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Should expats get the vote?

Whether or not they're excited about Merkel's inevitable reelection, most Germans will be headed to the polls on Sep 22. But nobody's more removed from the elections than expats, Exberliner staffers included, and with good reason: we can't vote.

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Photo by Maia Schoenfelder

Berliners will be voting in Germany’s federal elections on September 22. But roughly 440,000 – more than 10 percent of the city’s population – can’t go to the polls.

Not only Exberliner staffers are unhappy about this situation: campaigns are calling to extend voting rights to all Berliners regardless of their nationality.

The German elections are less than a month away, and Exberliner’s office in Mitte is… well, “buzzing” is not quite the right word. “Bored” might be closer. In fact, it would be easy to forget the voting entirely if we didn’t have our September politics special to worry about.

One reason is that the election itself is a sleeper. Who’s going to get excited about the 100 to 1 odds that Merkel will be re-elected chancellor? But another reason is that a big chunk of our team can’t participate. Many of us – from the editor to the author of this article – are among the roughly 440,000 Berliners who lack voting rights because they have no German passport.

EU citizens living in Berlin can participate in the elections for the district parliaments (Bezirksverordnetenversammlungen or BVV) and the EU parliament as well as referendums at a district level. But they can’t vote for the mayor, the senate or the parliament of Berlin – and certainly not for the Bundestag. Meanwhile, Berliners with a passport from outside the EU can’t vote on anything.

In the office

Erica, our art director, votes in national elections in her native Finland and in local elections in Berlin. She doesn’t want to vote for Germany’s Bundestag: “I don’t know how to vote tactically to get a particular coalition,” she says. “I would need a one-week course to understand that.” On the other hand, she doesn’t understand why her communal voting rights apply to her district but not to the city as a whole: “I’m as much a citizen of Berlin as of Friedrichshain-Kreuzberg.” She’d also like to participate in the upcoming referendum on the re-communalisation of the energy grid.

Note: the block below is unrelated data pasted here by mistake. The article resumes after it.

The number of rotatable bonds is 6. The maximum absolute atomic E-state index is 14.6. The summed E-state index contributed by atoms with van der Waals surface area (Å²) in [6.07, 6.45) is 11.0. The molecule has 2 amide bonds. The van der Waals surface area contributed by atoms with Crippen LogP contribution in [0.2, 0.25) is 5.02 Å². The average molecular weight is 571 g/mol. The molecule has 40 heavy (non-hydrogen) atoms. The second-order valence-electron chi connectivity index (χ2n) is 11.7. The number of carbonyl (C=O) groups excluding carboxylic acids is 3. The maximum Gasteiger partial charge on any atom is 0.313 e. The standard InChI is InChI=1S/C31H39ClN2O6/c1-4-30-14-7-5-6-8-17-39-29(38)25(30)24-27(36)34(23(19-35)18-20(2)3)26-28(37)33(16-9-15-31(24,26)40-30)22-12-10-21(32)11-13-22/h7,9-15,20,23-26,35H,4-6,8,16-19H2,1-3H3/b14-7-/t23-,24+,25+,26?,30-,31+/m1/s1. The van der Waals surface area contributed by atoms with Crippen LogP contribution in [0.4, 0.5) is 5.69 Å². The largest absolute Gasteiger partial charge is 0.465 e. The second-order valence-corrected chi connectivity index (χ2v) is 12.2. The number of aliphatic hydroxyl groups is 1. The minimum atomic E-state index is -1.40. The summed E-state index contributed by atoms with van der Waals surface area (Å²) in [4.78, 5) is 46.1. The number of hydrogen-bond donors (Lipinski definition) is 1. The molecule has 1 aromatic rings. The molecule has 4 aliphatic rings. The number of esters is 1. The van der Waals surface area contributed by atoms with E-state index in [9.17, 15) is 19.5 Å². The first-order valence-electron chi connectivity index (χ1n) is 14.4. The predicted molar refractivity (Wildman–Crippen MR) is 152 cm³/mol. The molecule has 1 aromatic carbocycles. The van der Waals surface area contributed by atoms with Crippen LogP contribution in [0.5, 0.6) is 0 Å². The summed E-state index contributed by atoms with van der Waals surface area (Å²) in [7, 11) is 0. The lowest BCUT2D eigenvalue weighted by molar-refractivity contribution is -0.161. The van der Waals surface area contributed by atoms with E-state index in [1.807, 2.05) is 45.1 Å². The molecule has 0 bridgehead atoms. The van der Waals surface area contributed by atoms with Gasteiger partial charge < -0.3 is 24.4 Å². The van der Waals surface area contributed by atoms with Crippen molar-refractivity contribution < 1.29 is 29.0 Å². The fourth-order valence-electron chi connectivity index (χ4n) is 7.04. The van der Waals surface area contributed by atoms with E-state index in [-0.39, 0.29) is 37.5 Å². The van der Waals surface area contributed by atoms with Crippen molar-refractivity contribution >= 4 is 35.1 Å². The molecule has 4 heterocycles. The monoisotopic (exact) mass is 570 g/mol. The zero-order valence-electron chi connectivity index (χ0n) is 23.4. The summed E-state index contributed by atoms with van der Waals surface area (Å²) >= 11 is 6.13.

Walter, our web editor, cast his vote for the last US presidential election from Berlin – it was counted in San Francisco, his last place of residence in the States. “It was clear that Obama would win, the same way that Merkel will win now”, he remembers, but he voted for Obama anyway. “I needed to participate in democracy since it’s the only thing I can do for the US.” The 30-year-old columnist for the gay magazine Siegessäule likes protests as well, but living right at Kottbusser Tor, the almost daily demonstrations tend to blend together. He cares about local issues like rents, drug policy and public transport – “and we should just abandon that new airport” – but he’s not too interested in Germany’s political parties: “I’m not investing much time in that if I can’t vote.”